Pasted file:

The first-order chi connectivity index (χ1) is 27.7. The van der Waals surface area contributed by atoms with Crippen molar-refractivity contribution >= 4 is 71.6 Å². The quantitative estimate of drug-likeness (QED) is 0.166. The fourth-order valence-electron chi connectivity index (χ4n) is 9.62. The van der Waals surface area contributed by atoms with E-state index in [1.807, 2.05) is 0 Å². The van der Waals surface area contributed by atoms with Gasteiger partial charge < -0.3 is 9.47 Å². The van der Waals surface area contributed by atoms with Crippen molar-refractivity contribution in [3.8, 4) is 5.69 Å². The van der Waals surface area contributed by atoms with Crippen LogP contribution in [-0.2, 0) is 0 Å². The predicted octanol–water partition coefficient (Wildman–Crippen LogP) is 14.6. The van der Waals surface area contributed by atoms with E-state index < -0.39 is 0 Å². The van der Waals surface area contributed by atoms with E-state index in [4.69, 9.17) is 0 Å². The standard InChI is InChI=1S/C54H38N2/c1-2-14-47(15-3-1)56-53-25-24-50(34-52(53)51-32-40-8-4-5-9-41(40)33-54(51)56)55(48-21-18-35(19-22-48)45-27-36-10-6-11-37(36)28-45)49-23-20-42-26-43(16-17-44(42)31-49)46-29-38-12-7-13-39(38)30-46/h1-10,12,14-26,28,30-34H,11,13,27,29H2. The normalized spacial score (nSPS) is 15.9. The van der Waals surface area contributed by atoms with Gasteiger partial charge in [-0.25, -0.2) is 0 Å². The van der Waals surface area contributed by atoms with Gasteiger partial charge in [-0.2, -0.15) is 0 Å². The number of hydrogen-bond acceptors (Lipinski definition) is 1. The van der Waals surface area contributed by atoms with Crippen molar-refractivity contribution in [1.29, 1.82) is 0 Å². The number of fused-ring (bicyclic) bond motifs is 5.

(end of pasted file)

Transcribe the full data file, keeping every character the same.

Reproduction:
The first-order chi connectivity index (χ1) is 27.7. The van der Waals surface area contributed by atoms with Crippen molar-refractivity contribution >= 4 is 71.6 Å². The quantitative estimate of drug-likeness (QED) is 0.166. The fourth-order valence-electron chi connectivity index (χ4n) is 9.62. The van der Waals surface area contributed by atoms with E-state index in [1.807, 2.05) is 0 Å². The van der Waals surface area contributed by atoms with Gasteiger partial charge < -0.3 is 9.47 Å². The van der Waals surface area contributed by atoms with Crippen molar-refractivity contribution in [3.8, 4) is 5.69 Å². The van der Waals surface area contributed by atoms with Crippen LogP contribution in [-0.2, 0) is 0 Å². The predicted octanol–water partition coefficient (Wildman–Crippen LogP) is 14.6. The van der Waals surface area contributed by atoms with E-state index < -0.39 is 0 Å². The van der Waals surface area contributed by atoms with E-state index in [4.69, 9.17) is 0 Å². The standard InChI is InChI=1S/C54H38N2/c1-2-14-47(15-3-1)56-53-25-24-50(34-52(53)51-32-40-8-4-5-9-41(40)33-54(51)56)55(48-21-18-35(19-22-48)45-27-36-10-6-11-37(36)28-45)49-23-20-42-26-43(16-17-44(42)31-49)46-29-38-12-7-13-39(38)30-46/h1-10,12,14-26,28,30-34H,11,13,27,29H2. The normalized spacial score (nSPS) is 15.9. The van der Waals surface area contributed by atoms with Gasteiger partial charge in [-0.25, -0.2) is 0 Å². The van der Waals surface area contributed by atoms with Gasteiger partial charge in [-0.2, -0.15) is 0 Å². The number of hydrogen-bond acceptors (Lipinski definition) is 1. The van der Waals surface area contributed by atoms with Crippen molar-refractivity contribution in [1.29, 1.82) is 0 Å². The number of fused-ring (bicyclic) bond motifs is 5.